Bangladesh has recently published updated requirements for the manufacturing, importation, distribution and sales of medical devices on their domestic market.

The Scope of the Guidelines


At the moment, medical device circulation guidelines are regulated under the Drug Act 1940, Drug (Control) Ordinance 1982 and under the other regulations described. First of all, the document provides a list of definitions, including “medical device”, “manufacturer”, “accessory to medical device”, “active medical device”, “active therapeutic device” and “active device intended for diagnosis”. The document also contains a detailed explanation of the classification of combination medical devices. According to the rules, medical devices are subject to 4 classes of risk-based categorization: A, B, C and D. It is also stated that in certain cases the international classification could be accepted by the regulating authority. The rules applicable to classification also cover aspects like intended use and possible impact on the patient’s body. Another important criterion implemented by the classification rules is the duration of use, that could be:

–   Transient (up to 60 min.),

–   Short term (from 60 min. to 30 days),

–   Long term (if the duration of use exceeds 30 days).

It is also necessary to mention that the duration of use covers the whole period, despite any interruptions or removals necessary, that one uses the device. It also constitutes the whole period until the expiration of which the device should be replaced by another.

Classification rules provide additional criteria applicable to invasive medical devices (including body orifice or surgically invasive devices) and reusable surgical instruments.

 The guideline also provides a detailed description of procedures related to placing the device on the market including both domestic and foreign medical devices. Under these requirements, Class B, C and D medical devices are subject to obligatory registration. At the same time, in vitro diagnostic medical devices fall outside the scope of the classification rules provided as an annex to the guideline described.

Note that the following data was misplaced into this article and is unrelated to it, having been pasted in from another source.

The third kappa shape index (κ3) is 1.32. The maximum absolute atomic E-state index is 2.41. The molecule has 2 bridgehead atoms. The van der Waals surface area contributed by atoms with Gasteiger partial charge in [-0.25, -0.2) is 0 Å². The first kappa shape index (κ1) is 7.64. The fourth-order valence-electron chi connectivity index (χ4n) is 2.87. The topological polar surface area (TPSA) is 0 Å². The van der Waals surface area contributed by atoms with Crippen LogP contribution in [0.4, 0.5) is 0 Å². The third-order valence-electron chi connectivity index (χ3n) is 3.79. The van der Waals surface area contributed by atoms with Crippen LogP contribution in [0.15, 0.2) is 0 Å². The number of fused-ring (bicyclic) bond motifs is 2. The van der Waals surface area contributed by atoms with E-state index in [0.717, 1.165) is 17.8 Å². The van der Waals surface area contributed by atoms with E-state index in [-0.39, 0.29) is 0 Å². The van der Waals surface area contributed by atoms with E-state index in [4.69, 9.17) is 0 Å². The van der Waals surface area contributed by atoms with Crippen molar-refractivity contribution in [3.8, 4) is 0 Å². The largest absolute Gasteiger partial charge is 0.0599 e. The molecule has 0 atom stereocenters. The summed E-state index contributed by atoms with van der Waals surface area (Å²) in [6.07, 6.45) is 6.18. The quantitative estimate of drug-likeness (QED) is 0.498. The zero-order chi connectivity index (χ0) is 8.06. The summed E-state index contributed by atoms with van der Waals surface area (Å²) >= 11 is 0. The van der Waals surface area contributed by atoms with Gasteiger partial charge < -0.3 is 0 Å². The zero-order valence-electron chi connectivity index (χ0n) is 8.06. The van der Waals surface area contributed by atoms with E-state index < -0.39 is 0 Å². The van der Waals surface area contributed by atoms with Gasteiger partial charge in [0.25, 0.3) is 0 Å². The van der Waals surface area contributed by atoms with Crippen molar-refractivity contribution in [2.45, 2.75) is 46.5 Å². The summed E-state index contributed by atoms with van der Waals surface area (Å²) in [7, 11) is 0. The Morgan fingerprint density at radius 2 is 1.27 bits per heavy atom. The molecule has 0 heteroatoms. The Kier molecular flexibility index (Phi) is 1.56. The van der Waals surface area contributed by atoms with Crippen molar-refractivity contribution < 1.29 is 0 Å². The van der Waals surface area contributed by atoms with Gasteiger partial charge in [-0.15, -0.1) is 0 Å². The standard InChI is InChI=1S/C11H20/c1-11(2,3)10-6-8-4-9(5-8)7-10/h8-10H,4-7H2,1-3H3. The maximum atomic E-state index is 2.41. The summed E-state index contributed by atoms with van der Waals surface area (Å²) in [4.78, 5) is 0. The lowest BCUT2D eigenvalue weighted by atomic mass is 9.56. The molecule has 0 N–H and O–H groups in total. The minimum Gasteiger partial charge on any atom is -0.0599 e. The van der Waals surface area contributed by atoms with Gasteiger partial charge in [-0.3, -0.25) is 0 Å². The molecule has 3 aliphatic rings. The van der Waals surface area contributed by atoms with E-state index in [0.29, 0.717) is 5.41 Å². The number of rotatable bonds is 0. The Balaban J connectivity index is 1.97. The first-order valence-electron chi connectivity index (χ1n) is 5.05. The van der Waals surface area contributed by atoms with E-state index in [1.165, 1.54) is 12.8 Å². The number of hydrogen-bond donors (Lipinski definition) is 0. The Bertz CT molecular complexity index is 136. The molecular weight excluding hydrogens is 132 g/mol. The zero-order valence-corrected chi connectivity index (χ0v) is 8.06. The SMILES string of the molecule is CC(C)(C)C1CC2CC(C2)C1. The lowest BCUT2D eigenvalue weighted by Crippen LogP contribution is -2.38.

Requirements: Placing a Device on the Market


The new document contains detailed provisions regulating the way new devices should be placed on the market. It is stated that safety principles implemented by the guideline are aimed to ensure the highest protection of a patient’s health. For this purpose, the conformity assessment procedures should be performed to assess compliance with all applicable requirements including ISO, IEC, Essential Principles of Safety and Performance of medical devices, and other standards recognized by the national regulating authority.

According to the regulation, the following requirements should be applied:

  1.   Due to the lowest level of risk, conformity assessment of Class A medical devices should be performed by the manufacturer itself without the engagement of the notified body. The manufacturers are also exempt from the obligations of obtaining the license. For this class of devices, the notification procedure should be applied – the manufacturer must notify the regulating authority by submitting the Declaration of Conformity.
  2.   Devices of Classes B, C, and D are subject to obligatory certification (including the quality management system), and Class D medical devices are also subject to the certification of design. To fulfill the obligations the manufacturer or other party involved (e.g. importer) should apply for registration by submitting an application to the regulating authority accompanied by the documents required. The manufacturer should also notify the authority on clinical investigations regarding such devices and to provide additional explanations if an investigation has been suspended prior to the pre-defined date.